You can go from roof up to roof down in nine seconds, and do so at speeds of up to 60km/h or stationary via the key fob (infinitely cool and convenient).
As I continue to try and wrap my head around the price of the GTS versus that of a second-hand 911 (soft or hard top), we pull over for a driver change.
As much as I, and slightly less so my dad, would have loved our first time behind the wheel of a Porsche to have required the use of the left leg, the more time we spend in the Boxster GTS, the more the PDK gearbox makes sense.
Unobtrusive shifts fire through whether you leave things in ‘D’ or change cogs via the steering wheel-mounted shift paddles in ‘manual’ mode – accompanied by more of a dull ‘thud’ than a ‘click’.
“I like it,” Dad says of the whole package.
“Not just because it’s a Porsche either. You can drive it sedately or you can go crazy.”
Sitting flat and squat on 35-profile Pirelli P Zero rubber – 235mm wide up front, 265mm at the rear – the Porsche Boxster GTS is stable and confidence inspiring at all times. Squirting up the straights or hooking into corners, the 1375kg Porka never feels even remotely skittish.
A far cry from the notoriously snapping handling traits of mid-engined sports cars of old – I'm looking at you Toyota MR2 – even Dad admits its dynamic ability suits more senior drivers saying, “It’s a good old-man car”.
“You don’t feel like you’re going to get yourself into too much trouble with it.”
Though not the lightest, Dad praises the steering for its accuracy and directness. The throttle too he finds easy to “feel out”, quickly letting you know how hard to push and when.
“The soundtrack’s pretty good too,” he says using the 'loud' pedal for its nicknamed purpose.
A big fan of turbocharger technology – at one stage he had a late ‘80’s front-wheel-drive Mitsubishi Cordia Turbo – Dad can’t help but be impressed with the unboosted powerplant.
“Naturally aspirated engines are interesting and exciting,” Dad says.
“I respect the engineering.”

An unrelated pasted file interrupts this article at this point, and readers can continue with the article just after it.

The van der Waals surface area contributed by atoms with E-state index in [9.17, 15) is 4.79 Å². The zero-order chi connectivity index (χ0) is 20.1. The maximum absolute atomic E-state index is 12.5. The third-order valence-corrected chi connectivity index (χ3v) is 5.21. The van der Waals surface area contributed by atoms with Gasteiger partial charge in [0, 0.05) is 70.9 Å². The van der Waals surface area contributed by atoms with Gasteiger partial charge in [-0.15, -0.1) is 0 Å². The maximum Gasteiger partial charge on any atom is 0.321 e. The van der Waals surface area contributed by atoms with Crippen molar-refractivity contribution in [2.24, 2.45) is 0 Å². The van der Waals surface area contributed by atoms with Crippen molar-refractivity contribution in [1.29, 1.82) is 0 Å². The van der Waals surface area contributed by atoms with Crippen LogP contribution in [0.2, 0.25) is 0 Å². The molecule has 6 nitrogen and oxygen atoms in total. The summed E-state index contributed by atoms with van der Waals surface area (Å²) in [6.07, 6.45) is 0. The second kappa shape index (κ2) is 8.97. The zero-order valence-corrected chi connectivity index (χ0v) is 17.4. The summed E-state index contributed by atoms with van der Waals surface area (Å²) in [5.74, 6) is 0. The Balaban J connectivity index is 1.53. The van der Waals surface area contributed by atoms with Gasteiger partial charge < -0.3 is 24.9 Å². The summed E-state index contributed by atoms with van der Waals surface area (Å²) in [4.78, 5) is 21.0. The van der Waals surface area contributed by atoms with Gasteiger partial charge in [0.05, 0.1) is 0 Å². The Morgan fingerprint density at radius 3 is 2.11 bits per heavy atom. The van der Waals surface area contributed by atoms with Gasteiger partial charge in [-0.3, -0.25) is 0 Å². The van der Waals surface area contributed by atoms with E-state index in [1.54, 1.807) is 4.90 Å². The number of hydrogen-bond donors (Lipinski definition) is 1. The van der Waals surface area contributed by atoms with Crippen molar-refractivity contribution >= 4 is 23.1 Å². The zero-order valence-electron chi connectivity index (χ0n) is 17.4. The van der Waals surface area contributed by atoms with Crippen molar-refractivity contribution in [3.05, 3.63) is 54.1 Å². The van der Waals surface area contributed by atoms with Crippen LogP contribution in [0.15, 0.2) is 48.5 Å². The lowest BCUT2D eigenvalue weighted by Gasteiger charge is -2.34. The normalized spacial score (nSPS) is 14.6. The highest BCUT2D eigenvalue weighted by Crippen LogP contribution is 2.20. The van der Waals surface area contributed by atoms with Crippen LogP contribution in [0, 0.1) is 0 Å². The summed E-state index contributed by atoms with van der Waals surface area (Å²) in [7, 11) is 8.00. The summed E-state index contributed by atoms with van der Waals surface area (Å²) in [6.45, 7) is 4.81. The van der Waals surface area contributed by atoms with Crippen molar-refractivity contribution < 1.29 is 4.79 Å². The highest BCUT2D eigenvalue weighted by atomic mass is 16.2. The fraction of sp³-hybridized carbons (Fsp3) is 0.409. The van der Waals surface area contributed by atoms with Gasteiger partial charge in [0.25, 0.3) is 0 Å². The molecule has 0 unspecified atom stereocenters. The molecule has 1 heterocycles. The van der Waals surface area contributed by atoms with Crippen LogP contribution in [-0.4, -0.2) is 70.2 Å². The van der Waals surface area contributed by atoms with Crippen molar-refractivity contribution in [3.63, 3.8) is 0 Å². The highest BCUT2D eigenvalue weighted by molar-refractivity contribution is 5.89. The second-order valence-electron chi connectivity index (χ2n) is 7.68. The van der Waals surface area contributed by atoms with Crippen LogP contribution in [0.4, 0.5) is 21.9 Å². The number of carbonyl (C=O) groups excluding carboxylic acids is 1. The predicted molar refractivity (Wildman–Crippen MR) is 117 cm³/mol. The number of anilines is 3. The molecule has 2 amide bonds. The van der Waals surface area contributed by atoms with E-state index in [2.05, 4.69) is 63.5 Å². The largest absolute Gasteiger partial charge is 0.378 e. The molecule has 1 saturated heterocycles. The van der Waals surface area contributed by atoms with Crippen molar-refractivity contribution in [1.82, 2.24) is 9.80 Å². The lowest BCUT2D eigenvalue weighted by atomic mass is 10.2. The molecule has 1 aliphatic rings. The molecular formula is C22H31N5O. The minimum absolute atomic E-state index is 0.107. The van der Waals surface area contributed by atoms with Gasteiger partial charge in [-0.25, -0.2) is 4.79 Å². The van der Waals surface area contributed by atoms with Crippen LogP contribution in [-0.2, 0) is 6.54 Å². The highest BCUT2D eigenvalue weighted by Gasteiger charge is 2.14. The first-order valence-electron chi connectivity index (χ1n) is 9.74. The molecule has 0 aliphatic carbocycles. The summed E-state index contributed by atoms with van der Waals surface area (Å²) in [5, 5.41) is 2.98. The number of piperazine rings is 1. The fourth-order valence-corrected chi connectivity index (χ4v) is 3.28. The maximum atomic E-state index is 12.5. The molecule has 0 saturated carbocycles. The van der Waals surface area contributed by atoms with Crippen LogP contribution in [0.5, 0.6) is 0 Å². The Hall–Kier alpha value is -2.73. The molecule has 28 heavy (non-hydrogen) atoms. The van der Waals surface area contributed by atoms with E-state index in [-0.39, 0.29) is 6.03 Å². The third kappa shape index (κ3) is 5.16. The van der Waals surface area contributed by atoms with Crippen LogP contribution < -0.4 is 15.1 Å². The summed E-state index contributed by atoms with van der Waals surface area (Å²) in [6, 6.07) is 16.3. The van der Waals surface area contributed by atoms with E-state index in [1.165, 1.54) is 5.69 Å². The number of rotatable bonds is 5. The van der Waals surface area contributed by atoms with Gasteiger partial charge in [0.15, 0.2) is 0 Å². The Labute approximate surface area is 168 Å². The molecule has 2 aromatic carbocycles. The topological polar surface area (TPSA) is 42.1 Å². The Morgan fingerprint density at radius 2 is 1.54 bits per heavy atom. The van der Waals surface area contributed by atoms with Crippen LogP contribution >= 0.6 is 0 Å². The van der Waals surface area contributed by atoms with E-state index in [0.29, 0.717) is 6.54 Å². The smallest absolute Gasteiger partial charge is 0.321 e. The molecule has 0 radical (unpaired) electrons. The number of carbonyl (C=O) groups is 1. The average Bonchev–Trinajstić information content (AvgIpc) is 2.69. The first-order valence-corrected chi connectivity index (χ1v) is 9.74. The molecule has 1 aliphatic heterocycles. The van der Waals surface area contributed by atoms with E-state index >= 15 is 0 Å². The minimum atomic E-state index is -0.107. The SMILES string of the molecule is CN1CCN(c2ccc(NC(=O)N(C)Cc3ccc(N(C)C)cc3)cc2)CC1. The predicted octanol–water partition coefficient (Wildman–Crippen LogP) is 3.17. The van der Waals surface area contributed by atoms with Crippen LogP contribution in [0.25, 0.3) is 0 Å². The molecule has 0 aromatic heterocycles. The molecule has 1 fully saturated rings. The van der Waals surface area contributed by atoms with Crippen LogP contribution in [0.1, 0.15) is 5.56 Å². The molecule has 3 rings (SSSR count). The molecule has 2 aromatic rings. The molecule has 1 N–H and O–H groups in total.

Apart from cracking performance, the ‘Boxer’ flat-six also claims a combined cycle fuel consumption figure of 8.2 litres per 100km. Though unable to match it on our 160km-plus round trip out to De Bortoli Estate and back, we did average 11.5L/100km.
If the flagship Boxster’s ride in Normal mode is firm but not unpleasant, as Dad puts it, “Sport mode could get tiresome”.
Individually selectable via a transmission tunnel-mounted PASM button, the two suspension settings are also linked in part to the ‘Sport’ and ‘Sport Plus’ buttons.
Effectively taking things from ‘angry Porsche’ to ‘let me out onto the racetrack Porsche’, your options when using the two programs are as follows. Either use them and accept that left in ‘Drive’ the gearbox will hold revs and aggressively gear down when it deems fit, or (my choice) simply take control and use the paddles.
And while part of the Sport/Sport Plus party trickery is opening up the tail pipes’ sound limiting baffles, you can unleash the six-cylinder symphony in whatever mode you want thanks to the function having its own button.
Regardless of what buttons you push though, in the real world, the Porsche Boxster GTS is plenty fast, offering more than enough poke to keep smiles on faces for days.
“It is a bit of an attention magnet, though, isn’t it,” Days says after we’d been followed and hassled by all and sundry simply because we were in a Porsche.
My other gripes are restricted to the low-rent map and radio display on the in-dash seven-inch touchscreen, the myriad of chrome-accented buttons, and the fact that features such as front and rear parking sensors are optional ($2580) on a top-spec Porsche.
Allowing you to scroll through phone, stereo, satellite navigation, and other functions, the right ‘master stalk’ toggle controls also take a bit of getting used to, though, once sussed, are actually quite smart if not totally intuitive.
Feed done, drive done – and no, neither of us drank a single drop of fermented grape juice – we return back home two men who can now say they have driven a Porsche.
Entertaining and vastly capable, the Porsche Boxster GTS combines impressive grip and cornering prowess with straight-line oomph and more than reasonable passenger comfort.
Would I buy one? No. I’d keep saving for a 911 GT3. But top down motoring is always a thrill and the Boxster GTS is surely one of the best at it, even if it may not be my personal glass of Pinot Gris… Dad, however, well, his response was far simpler.
“I could do this Porsche thing, you know. I could do this everyday…”
“I guess for this price, though, the question is, one of these or a second-hand 911?”